Good article. Some decades ago at the University of Zimbabwe I made a case like this writer has presented in a class that was doing Afro-American literature and was roasted by the whole class and the lecturer. I treated begrudgingly. There is general a tendency of not being critical enough when reflecting on the doings of our brothers and sisters in the US. They have serious arrears with regard to basic human behaviour. When I had an opportunity of living with them for some months in Harlem and other parts of America, I discovered that a significant number of Afro-American are hostile to Blacks hailing from Africa the reason being that “Your sold us”. Its unfortunate.

  6. I think this article should find its way into other publishing houses on this continent. This cannot just be a Newsday article surely. Well done Sir!

  7. Ngondi Kamupinya

    There is one “Chimurenga” who often comes to Zim to celebrate our so-called Freedom(Independence) dressed like a scare-crow.He does not fight for his freedom in the USA, but emulates a non existant freedom in Zim.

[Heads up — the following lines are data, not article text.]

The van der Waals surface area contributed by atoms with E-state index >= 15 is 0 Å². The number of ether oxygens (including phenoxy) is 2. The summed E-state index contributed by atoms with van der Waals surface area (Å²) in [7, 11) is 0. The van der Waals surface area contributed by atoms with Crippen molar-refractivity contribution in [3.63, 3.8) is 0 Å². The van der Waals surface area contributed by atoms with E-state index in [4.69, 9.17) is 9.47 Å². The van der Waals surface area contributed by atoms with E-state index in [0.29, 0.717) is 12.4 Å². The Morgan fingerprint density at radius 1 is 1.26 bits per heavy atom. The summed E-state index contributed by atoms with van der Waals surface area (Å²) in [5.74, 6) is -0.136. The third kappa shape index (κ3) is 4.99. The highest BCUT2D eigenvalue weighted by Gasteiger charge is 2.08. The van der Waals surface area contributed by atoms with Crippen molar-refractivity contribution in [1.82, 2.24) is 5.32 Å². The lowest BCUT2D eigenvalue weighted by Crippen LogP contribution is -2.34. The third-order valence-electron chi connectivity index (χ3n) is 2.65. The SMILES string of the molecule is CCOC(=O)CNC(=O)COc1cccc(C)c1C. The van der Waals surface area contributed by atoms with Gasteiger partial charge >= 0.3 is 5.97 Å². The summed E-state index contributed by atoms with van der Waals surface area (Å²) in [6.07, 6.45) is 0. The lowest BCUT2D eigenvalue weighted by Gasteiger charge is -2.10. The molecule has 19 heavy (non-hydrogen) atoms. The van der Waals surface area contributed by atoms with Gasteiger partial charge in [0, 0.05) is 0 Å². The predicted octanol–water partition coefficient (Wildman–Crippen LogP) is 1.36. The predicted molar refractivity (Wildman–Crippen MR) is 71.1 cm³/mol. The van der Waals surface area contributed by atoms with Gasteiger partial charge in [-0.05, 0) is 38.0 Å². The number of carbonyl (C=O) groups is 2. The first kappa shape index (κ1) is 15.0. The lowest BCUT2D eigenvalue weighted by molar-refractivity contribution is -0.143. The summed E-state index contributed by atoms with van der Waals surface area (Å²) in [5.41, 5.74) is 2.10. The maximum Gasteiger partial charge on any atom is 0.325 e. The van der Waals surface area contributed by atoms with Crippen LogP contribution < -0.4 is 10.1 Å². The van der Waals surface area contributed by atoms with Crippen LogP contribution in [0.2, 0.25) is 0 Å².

1. Dhodha remumuganga

      He even changed his name to Coltrane Chimurenga

  8. Pfuurayi Vamwevatongewo

    Facts remain facts, no matter what. To confirm my concurrence with the author, I can refer anyone to the DStv station “Trace”, and just observe what a disgrace the so-called artistes and dancers to their black music do with their bodies. If anyone supports such portrayal of culture as progressive, then that person is obviously not normal. And I pity some Africans who may want to mimic such in their respective cultures. South Africans take note!!!